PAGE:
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8 Graphic Design Skills Every Beginner Designer Should Know

Specialized graphic design is a growing job field that could see as much as 30% growth by 2024. For creative types, the graphics job market is an exciting place that continues to diversify as more companies and brands develop a curated online presence.

Graphic design is a competitive field that requires a lifetime of continuing education and skill development. For those looking into starting a career, it can be difficult to know what graphic design skills you need to get started.

Even if you plan to become a 3D or App designer, all budding graphic designers must start with the basics. A good grasp on the fundamentals of design will allow you to create striking, engaging content that draws the viewer in and conveys a specific message.

What skills should you focus on to develop your design repertoire? Read on to get designing! 

1. Know Your File Types

Graphic design is not only about creating attractive graphics for clients. You have to know the appropriate use of images and file types for the job.

ThirdSide explains that raster and vector images, for example, have different uses in graphics, web content, and photographs. Do you know which file types work best for your design concepts, and how to change them if needed? 

2. Tools of the Trade

The toolkit of every graphic designer contains program essentials such as Photoshop, InDesign, and Illustrator. While not the only graphics programs on the market, these are the industry standards you will often see listed as prerequisites for design jobs. 

Consider taking a class in basic Photoshop or other program skills. Sites like Skillshare offer online classes you can do from home.

Working knowledge of the big design programs will make it easier to work with other designers on a team, share common file types, and get the most out of your ideas.

In addition to programs, there are a variety of tools on the market that are great for designers. Drawing tablets, for example, allow you to work with a stylus much the way you might on paper. Touch-screen devices make it easy for artists to convert their ideas directly to digital format. 

3. Typographic Mastery

Typography is the ability to choose and manipulate the right font choices to convey the intended aesthetic to an audience. Masterful typographic skills will allow you to impact the mood and perception of the intended viewer.

A well-designed graphic can be easily ruined with poor font choices or placement. Knowing how to match the text to create a harmonious flyer, sign, website, or print can dictate how people interact with the product. 

4. Color Theory

Sir Isaac Newton invented the color wheel in 1666, and it has since become a foundation of design principles. Light is a spectrum that can create moods, evoke emotion, and strike balance in art and design.

All artists use color theory in their daily work, whether they know it or not. Understanding primary, secondary, and tertiary colors will allow you to make harmony in your designs.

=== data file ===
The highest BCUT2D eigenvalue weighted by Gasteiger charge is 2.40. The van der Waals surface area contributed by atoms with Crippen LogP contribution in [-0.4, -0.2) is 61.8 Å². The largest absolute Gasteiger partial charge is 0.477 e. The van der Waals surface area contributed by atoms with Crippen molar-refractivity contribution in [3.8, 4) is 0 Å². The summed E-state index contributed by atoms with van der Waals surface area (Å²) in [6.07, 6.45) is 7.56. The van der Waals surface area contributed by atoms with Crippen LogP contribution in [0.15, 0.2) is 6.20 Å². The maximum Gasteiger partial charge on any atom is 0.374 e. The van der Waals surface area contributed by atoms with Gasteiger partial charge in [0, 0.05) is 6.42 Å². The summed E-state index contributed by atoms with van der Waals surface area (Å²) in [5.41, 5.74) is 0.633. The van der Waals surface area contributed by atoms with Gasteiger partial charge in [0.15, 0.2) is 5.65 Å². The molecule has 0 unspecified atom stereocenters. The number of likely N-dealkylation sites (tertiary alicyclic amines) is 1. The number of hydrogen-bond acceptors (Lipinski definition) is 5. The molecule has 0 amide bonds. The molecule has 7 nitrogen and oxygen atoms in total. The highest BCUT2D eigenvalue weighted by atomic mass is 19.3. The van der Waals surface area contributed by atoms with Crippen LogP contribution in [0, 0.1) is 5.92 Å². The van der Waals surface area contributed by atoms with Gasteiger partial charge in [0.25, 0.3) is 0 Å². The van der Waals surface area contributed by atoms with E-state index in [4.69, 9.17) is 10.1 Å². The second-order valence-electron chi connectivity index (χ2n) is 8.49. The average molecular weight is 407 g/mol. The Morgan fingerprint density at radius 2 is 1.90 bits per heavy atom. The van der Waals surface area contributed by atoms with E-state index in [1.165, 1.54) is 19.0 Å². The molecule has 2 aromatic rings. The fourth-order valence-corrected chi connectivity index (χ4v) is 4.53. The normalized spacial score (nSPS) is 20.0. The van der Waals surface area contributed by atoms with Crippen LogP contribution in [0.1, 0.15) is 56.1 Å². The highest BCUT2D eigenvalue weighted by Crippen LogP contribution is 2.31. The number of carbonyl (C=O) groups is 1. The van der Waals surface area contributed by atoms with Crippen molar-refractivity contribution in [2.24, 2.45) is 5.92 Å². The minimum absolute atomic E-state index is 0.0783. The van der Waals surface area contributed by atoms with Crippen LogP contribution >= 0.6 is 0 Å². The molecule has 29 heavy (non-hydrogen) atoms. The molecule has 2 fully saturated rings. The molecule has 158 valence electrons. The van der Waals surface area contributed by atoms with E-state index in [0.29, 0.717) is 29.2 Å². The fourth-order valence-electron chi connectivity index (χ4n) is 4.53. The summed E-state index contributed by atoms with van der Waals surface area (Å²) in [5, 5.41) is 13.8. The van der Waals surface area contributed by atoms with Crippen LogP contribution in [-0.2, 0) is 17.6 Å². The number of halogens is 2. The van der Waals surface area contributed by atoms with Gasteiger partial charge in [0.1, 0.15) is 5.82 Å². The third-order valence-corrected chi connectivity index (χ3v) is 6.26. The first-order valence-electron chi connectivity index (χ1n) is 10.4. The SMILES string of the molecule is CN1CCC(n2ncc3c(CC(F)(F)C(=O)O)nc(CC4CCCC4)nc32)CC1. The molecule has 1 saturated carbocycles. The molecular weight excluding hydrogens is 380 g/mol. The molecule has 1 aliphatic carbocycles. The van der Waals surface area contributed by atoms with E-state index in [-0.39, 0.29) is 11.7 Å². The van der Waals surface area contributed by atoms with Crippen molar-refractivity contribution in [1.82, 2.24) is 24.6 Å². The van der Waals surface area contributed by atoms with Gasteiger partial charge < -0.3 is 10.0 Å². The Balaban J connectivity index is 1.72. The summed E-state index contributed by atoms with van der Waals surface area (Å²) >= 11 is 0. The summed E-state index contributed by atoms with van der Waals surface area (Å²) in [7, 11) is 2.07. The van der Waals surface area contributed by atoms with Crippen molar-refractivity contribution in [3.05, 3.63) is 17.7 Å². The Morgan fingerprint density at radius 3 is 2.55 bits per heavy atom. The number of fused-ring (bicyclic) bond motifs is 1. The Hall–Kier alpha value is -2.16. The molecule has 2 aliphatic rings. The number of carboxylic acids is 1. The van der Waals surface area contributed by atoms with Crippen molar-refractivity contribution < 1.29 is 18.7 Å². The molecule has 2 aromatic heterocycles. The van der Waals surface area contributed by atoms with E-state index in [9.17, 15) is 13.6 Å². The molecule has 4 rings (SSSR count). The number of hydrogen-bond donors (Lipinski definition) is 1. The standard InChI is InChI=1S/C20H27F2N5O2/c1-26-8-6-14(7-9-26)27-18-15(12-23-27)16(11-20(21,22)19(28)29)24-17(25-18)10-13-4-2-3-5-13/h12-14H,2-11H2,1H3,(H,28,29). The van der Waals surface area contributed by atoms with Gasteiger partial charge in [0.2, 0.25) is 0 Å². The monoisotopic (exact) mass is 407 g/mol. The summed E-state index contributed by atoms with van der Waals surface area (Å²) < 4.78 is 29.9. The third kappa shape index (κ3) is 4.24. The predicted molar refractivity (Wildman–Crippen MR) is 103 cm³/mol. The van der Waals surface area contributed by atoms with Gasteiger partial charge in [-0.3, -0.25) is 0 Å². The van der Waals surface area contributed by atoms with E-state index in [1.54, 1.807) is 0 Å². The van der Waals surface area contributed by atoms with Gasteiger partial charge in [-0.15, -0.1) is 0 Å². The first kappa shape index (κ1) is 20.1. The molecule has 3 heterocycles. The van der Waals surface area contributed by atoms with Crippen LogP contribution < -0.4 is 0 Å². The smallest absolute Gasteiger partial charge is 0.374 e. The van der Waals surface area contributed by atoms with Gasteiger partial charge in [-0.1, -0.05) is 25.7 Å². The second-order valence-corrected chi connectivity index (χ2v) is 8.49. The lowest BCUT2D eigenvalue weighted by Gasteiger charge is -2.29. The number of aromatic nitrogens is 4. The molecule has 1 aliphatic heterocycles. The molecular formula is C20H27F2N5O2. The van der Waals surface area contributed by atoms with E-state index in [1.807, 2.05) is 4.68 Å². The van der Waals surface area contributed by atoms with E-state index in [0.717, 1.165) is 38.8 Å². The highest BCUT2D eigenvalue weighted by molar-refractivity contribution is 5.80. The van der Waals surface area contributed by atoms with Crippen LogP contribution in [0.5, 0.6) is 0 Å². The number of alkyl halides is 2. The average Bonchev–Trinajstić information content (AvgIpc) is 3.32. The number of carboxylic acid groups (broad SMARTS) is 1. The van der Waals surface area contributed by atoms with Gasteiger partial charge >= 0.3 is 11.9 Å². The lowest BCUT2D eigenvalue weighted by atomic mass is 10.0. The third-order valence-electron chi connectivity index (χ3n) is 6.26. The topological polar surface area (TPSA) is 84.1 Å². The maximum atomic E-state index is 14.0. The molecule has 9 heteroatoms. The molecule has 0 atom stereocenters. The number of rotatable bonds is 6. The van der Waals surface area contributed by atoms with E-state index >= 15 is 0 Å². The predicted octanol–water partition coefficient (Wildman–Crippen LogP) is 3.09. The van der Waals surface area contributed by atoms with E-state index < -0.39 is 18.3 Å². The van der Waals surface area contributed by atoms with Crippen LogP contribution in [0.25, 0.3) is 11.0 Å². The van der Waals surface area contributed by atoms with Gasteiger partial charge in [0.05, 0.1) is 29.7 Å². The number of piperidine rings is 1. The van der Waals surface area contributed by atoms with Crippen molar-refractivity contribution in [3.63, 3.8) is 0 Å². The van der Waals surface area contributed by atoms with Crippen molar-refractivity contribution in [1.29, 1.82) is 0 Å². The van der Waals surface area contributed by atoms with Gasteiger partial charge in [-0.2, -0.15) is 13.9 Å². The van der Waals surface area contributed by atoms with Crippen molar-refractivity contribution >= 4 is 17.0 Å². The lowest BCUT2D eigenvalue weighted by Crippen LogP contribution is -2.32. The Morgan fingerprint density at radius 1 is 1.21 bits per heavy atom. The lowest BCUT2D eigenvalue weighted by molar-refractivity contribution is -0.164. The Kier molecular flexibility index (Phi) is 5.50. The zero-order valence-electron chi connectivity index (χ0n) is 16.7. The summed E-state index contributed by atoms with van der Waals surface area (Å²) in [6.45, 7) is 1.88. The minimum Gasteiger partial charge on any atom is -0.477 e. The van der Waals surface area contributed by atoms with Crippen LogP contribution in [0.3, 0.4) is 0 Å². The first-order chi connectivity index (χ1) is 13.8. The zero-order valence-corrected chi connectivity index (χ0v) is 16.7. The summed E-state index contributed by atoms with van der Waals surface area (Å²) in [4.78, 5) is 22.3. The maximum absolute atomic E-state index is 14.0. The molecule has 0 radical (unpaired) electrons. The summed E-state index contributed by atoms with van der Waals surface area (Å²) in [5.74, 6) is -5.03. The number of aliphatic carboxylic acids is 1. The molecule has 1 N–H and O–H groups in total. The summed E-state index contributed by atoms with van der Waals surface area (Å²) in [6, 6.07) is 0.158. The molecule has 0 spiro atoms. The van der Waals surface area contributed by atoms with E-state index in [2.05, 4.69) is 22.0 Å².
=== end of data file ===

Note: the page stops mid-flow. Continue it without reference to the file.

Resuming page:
The skilled use of color can emphasize elements, attract attention, create an organization, and more. Color has a dramatic impact on the brain, according to research. A graphic designer can use that knowledge to make their designs more effective. 

5. Windows and Mac Skills

Being able to utilize the two main operating systems will make you more versatile. While Mac was the go-to for graphic designers for many years, cross-platform software is making the use of both systems much more common.

You can’t expect all design firms to run solely on Mac anymore. Learning to switch seamlessly between the two will add a great mark on your resume and let you work on any platform at any time.

6. Know HTML Basics

Though you may not be a website designer, having HTML skills can set you apart from the pack. The knowledge to code your own designs will ensure your vision turns out exactly as you want it to every time.

Coding will also give you access to a wider field of job opportunities. While graphic designers often work with web designers, some positions require you to know both (and pay better for those skills!) 

7. Design a Website

Designing yourself a website will not only display your design skills but give you a home to curate your portfolio. Carving out your own corner of the web will allow you to post updates on your latest work, attach it to a resume, and appear professional.

Potential clients and fans of your work will want to know where to find you. Even if your website is simple, having a stylish website you designed or co-designed yourself will give you a leg up in the industry.

8. Strive for Improvement

Undoubtedly, your skills will change and grow as you practice and learn. Setting aside time to create content daily will help you learn to combat creative slumps and manage your project time wisely.

Set goals for yourself for time and content, and practice meeting those goals. Not only will you grow your portfolio, but you’ll hone your skills and learn your strengths and areas for improvement too.

Get These Graphic Design Skills

Whether you’re in school to gain graphic design skills or are learning on your own, it’s important to understand the basic tools and techniques of the design field.

Developing a firm understanding of the programs and theories used by all designers will lay a solid foundation upon which you can build. These basics will serve you in everything from print media to digital design and advertising.

Looking for more articles about career development? Check out the CuriosityHuman Careers section today!

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